National police commissioner, Riah Phiyega, announced the national crime statistics for 2014/15 highlighting another significant increase in business robberies - alarming news for South Africa’s retail sector is that crime against businesses continues to rise.
Richard Phillips, joint CEO of Cash Connect Management Solutions says, “All indications are that not only has the number of attacks increased, but the level of violence as well. Armed robbery against businesses for the 2014/15 financial year shows that there were 19,170 robberies against businesses in South Africa and an overall increase of 337% over the past 10 years.
“The reality is that this equates to 52 robberies on South African businesses per day. Retail stores where cash is the dominant medium of payment are particularly vulnerable to an armed robbery and these businesses need to take action to mitigate this risk. At this point in time nothing suggests an improvement in the situation,” adds Phillips.
Steven Heilbron, also joint CEO of Cash Connect Management Solutions says that South Africa’s largest supermarket group, Shoprite Holdings reported at a recent investment briefing on its June year end results, that there had been more than 230 armed robberies at its shops in the past 18 months, mostly around shops where social grants were paid out.
“Hit and run type armed robberies not only threatens the safety of the customers and staff, but in many cases the target store is likely to experience a significant drop in sales for as long as six to nine months after an attack of this kind,” adds Heilbron.
Burglaries of business premises continue to rise from an already high base. Burglaries have increased by almost 33% over the past ten years to 74, 358 or a staggering 204 a day.
“In the FMCG (fast-moving consumer goods) sector we have also seen a significant increase in plastic explosive bombings,” says Phillips.
Phillips says, “Armed robbery and burglary attacks on the cash can largely be deflected in a trading environment where all of the elements of a reliable, automated, retail cash management solution are in place. This includes a device that is robust enough to create the desired level of resistance to a determined and co-ordinated attack. Such an environment encourages a positive and pleasant atmosphere that stimulates customer attendance and increased spend.”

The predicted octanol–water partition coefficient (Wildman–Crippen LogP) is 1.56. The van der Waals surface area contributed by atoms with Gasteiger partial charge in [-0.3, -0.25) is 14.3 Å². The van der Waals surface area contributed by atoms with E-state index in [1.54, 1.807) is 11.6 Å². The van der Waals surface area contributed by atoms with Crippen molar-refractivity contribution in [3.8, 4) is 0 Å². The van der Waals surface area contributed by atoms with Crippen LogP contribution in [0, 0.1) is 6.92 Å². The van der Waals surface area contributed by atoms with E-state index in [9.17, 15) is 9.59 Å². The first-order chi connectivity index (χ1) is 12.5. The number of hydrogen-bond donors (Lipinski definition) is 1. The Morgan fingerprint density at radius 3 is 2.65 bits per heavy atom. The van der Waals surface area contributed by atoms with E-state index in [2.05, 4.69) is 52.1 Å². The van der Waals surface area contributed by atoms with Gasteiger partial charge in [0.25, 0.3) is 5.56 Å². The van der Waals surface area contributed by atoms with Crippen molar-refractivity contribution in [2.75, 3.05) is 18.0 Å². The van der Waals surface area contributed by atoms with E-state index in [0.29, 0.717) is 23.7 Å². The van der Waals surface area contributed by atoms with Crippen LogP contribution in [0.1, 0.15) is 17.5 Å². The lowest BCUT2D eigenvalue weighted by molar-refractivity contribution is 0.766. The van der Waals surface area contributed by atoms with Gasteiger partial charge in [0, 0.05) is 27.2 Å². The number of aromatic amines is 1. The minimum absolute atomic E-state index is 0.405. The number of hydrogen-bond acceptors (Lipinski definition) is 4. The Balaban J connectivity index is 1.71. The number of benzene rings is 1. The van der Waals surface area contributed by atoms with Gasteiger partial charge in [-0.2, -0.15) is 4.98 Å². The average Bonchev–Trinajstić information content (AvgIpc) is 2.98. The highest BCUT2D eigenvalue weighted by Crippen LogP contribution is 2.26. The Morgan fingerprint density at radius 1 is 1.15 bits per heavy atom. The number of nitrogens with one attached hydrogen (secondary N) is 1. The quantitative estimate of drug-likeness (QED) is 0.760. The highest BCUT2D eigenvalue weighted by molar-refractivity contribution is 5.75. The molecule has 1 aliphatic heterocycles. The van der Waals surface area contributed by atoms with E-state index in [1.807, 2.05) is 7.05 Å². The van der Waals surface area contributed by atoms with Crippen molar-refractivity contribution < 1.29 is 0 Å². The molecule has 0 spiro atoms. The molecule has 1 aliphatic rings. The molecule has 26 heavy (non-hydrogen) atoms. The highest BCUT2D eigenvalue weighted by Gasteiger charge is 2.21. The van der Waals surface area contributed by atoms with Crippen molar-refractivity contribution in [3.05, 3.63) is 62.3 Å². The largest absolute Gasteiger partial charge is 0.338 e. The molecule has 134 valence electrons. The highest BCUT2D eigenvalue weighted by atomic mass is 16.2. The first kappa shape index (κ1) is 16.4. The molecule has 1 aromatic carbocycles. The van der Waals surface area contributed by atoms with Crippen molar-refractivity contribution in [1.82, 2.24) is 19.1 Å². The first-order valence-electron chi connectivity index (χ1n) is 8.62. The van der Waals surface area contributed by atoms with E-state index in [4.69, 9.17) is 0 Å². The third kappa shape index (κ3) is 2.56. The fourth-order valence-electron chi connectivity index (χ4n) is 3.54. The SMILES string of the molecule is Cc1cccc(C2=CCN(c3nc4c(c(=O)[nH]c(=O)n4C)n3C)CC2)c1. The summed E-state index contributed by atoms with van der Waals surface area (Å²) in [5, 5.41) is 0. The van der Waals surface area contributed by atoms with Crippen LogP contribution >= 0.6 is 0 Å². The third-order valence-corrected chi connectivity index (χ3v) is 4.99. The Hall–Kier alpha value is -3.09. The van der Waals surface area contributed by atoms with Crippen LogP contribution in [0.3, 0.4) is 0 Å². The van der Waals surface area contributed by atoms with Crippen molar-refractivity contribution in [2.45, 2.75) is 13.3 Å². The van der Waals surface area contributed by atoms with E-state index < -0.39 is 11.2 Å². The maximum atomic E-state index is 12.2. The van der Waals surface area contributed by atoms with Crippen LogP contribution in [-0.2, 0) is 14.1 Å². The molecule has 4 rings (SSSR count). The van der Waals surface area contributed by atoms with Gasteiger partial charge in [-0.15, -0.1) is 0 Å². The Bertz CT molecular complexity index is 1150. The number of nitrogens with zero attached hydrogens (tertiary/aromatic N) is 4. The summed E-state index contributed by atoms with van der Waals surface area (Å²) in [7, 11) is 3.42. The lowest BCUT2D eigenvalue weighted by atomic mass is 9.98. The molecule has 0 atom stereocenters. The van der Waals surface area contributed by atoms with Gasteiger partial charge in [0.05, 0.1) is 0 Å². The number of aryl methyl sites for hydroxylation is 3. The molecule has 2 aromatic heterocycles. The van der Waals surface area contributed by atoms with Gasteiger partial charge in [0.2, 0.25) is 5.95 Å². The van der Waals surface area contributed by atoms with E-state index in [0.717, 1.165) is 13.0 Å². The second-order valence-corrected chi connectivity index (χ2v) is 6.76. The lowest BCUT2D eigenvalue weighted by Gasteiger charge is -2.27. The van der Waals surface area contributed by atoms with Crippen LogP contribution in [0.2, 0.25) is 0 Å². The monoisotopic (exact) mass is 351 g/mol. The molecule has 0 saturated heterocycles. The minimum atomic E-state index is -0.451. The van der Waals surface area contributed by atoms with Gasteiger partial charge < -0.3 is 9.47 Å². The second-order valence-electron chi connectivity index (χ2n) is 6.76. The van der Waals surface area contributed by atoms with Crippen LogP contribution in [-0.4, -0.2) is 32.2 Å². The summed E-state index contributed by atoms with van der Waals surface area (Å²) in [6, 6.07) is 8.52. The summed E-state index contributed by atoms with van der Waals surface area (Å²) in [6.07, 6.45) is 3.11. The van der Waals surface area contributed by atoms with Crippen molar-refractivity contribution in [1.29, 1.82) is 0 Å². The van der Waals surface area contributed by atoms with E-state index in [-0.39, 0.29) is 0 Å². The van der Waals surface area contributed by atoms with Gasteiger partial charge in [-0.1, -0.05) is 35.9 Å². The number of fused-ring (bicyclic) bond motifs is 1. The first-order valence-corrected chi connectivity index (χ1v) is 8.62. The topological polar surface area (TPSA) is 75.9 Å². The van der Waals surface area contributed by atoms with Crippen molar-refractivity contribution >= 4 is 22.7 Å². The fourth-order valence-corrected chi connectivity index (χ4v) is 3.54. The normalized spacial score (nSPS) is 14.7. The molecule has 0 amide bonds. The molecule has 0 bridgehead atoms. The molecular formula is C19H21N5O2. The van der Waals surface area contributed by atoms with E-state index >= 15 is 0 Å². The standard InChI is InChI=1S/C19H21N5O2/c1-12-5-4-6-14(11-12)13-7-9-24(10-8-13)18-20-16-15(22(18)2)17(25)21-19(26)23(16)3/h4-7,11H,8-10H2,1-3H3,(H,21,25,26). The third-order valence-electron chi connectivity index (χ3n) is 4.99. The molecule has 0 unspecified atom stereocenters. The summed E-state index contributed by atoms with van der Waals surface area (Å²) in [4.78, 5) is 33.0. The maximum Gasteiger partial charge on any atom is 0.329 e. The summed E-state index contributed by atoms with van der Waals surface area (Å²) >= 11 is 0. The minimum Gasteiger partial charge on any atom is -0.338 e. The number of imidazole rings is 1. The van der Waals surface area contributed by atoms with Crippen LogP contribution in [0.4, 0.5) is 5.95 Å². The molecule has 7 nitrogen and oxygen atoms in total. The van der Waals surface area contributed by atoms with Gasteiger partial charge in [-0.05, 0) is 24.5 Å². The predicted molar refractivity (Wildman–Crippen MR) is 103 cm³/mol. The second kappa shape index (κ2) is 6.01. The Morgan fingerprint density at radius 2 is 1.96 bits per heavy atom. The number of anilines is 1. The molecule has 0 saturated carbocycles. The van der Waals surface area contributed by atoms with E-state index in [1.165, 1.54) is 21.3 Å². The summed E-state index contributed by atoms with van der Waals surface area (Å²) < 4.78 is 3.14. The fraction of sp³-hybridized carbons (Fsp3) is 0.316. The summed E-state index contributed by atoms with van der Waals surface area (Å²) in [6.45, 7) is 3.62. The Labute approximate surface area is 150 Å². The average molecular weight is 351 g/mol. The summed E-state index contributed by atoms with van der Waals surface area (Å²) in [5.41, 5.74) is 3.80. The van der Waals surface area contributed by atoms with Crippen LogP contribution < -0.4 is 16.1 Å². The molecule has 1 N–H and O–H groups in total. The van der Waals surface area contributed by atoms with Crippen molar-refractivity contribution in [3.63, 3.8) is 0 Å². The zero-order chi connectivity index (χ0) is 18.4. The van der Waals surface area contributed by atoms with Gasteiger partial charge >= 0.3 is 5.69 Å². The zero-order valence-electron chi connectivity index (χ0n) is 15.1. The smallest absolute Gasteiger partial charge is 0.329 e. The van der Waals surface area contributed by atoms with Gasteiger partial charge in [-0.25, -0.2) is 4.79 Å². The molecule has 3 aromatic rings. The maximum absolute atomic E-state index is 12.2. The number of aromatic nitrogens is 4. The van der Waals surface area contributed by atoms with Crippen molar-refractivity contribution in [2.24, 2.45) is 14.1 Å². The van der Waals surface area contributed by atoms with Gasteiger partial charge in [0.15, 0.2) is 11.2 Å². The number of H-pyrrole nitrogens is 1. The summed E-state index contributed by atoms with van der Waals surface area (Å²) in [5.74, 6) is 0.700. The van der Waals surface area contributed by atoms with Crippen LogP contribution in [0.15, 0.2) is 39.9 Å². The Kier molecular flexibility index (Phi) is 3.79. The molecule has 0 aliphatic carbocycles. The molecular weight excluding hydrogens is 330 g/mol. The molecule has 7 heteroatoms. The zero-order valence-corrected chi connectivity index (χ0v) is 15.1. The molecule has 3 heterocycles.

Cash in Transit (CIT) heists showed a decrease of 18% from 145 to 119 for the year, while bank robberies declined by 19% from 21 cases to 17. These trends all point towards a definitive shift away from professional banking and armoured car sectors to the much softer and vulnerable retailer.
What needs to be done?
Research shows that the biggest pre-emptor of theft is opportunity. That is, opportunity from within. Internal theft, fraud and insider participation in the planning of crime are some of the most common threats to the livelihood of any business.
Dr. Johan Burger, Senior Researcher for the Institute of Security Studies adds that the upward spiral of crime against business is part of an overall rise in serious and violent crime in South Africa. The reality is that businesses are forced to increasingly invest in security, to the detriment of expanding and growing their interests and providing employment opportunities which in general contribute to our economic growth. As a consequence, we have all the right to expect Government to take hands with business and civil society to jointly tackle this threat.
Phillips says that businesses have to implement effective security measures to safeguard assets and large sums of cash in the store. It’s also important to consider changing traditional cash handling methods that by their nature, require many hands as well as people to supervise the people who handle cash.
A modern, automated cash management and payment service has proven to be an effective response to armed robbery, burglary, theft and cash shrinkage. But the solution should make use of a cash vault that is built to minimum Category 4 SABS standards if it is going to resist most of the common methods of forced entry and deflect the criminal to softer pickings within unprotected businesses down the street.
Business owners should make use of a multi-faceted approach that will make the process of gaining illegal access to the cash, a difficult and prolonged one for even the most professional criminals.
“No business has to be a victim of crime. We have to continuously look for ways to safeguard ourselves. Our retail sector contributes hugely to our economy, the route to job creation, and the potential antidote to poverty. Let’s safeguard it,” says Phillips.